For years, groups such as JO TA KE Rosario (No Stop Rosario), Asociación Diaspora Vasca (Basque Diaspora Association - ADV), the Euskal Herriaren Lagunak (Friends of the Basque Country - EHL), the Red Independentistak (Pro-Independence Network), Askatasunaren Bidea (Path towards the Independence), A Casa/Etxera (Back [to] Home), Foro Debate Diaspora Vasca (Basque Diaspora Debate Forum), and Diaspora Borrokan (Fighting Diaspora) have been competing online and offline for the minds of the Basques in the diaspora by supporting the cause of the so-called Basque political prisoners (members and alleged members of now-defunct separatist group ETA), and organizing rallies and debates in support of Basque independence from Spain.
Contemporary organizations such as Independentistak and Askatasunaren Bideahave organize debates promoting the Basque cause, just as previous groups spent years creating links with Argentinean left-wing organizations and showcasing the Basque conflict and struggle for independence in order to gather support within and beyond the Basque-Argentinean community.
Their goals and methods vary, but most pursue a nationalistic agenda, advocate maintaining ties with the Basque Nationalist or Abertzale left-wing parties in the homeland, and spreading support for Basque political prisoners. They depend heavily on the internet to communicate with similar groups in the Basque Country, and sometimes even seek to politically influence the directions and debates of sister groups in the homeland—a goal that is often reciprocated by groups and political parties in the Basque Country who seek to influence diaspora groups and politics.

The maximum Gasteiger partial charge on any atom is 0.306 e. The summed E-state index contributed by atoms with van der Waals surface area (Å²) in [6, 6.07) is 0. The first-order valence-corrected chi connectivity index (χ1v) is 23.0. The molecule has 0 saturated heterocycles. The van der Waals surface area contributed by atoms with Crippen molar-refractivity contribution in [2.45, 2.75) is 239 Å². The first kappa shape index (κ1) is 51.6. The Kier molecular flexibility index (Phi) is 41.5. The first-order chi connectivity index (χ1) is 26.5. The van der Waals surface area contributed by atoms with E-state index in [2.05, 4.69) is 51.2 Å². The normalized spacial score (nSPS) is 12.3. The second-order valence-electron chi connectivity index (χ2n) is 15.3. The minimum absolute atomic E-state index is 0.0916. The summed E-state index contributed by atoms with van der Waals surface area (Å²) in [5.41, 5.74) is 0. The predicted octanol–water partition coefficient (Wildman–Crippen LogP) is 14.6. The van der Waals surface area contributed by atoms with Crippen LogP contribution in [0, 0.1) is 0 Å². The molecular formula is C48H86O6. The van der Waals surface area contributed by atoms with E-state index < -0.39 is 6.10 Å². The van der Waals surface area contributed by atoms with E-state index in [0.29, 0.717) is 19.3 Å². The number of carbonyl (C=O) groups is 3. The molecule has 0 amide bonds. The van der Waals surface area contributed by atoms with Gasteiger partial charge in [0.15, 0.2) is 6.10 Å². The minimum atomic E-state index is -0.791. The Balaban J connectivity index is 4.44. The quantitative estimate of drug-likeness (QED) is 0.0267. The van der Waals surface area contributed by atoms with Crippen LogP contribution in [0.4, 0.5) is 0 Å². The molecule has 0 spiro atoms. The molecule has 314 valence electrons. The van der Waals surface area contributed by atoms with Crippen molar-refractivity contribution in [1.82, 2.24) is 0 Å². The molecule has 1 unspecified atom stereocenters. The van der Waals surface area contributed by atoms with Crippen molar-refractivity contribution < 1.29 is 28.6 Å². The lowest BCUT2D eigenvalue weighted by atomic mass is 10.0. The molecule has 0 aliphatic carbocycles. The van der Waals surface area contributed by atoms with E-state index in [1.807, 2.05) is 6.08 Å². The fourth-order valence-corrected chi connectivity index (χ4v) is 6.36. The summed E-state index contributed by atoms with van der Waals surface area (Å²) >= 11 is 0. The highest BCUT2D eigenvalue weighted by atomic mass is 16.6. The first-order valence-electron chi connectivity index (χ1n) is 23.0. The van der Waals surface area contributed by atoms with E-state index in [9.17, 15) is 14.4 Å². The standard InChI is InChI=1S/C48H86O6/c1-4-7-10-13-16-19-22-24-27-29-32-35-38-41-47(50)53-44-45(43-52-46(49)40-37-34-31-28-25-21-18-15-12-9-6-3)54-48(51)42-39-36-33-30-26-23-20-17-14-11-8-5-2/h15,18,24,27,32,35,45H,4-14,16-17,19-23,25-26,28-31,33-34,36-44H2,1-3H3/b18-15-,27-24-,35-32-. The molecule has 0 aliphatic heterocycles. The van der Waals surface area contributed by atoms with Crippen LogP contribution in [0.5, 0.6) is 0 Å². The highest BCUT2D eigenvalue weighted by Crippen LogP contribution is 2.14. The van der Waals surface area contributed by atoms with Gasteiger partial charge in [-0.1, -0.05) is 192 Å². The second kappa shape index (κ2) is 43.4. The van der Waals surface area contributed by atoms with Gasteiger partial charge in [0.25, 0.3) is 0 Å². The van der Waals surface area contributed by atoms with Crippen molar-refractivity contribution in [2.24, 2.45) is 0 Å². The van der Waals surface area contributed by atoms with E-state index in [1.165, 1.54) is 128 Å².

The Uighur diaspora, another stateless nation, uses the internet (more specifically Facebook) to express “the concerns of diaspora Uyghurs for the political and social issues in motherland,” as noted in a 2013 paper in the journal Identities. This includes details of human rights abuses, oppression, and criticism of China’s policies towards the Uighur. But the platform is also used as a tool for the (re)construction of their ethnic identity and to demand the independence of “East Turkestan.” According to Yitzhak Shichor in Diasporas in the New Media Age, the websites of the Uighur diaspora are victims of constant blocking in China, and a “number of these Web sites that existed in 2002 are no longer updated, or accessible, because of routine neglect but probably [also] due to Chinese hacking.”
The Uighur are victims of a persecution campaign by the Chinese government, which has both offline and online fronts. Millions have been sent to re-education camps, and their diaspora has launched a campaign to demand proof from the Chinese government that their relatives are alive. In February 2019, a Uighur activist in Canada was reported to the Chinese consulate in Ontario due to her militant activity in behalf of her homeland. At roughly the same time, a Tibetan-Canadian student was attacked online after winning a student council election. This was allegedly done under Chinese orders.
The Tamil diaspora, in particular the one from Sri lanka and therefore a stateless nation, is yet another example of a diaspora playing a key role in supporting homeland groups and institutions. In this case, the objective concerns the long struggle for the liberation of their nation from Sri Lanka (whose population is concentrated in the north and east of the country) and the support for the Liberation Tigers of Tamil Eelan (LTTE), active from 1976 to 2009. The focus of the Tamil diaspora had been on creating propaganda and providing support for refugees and financing the LTTE while it was still active. Today, most of the focus has shifted towards supporting the rebuilding of the Tamil region after decades of conflict, and on denouncing persistent human rights abuses by the Sri Lankan government.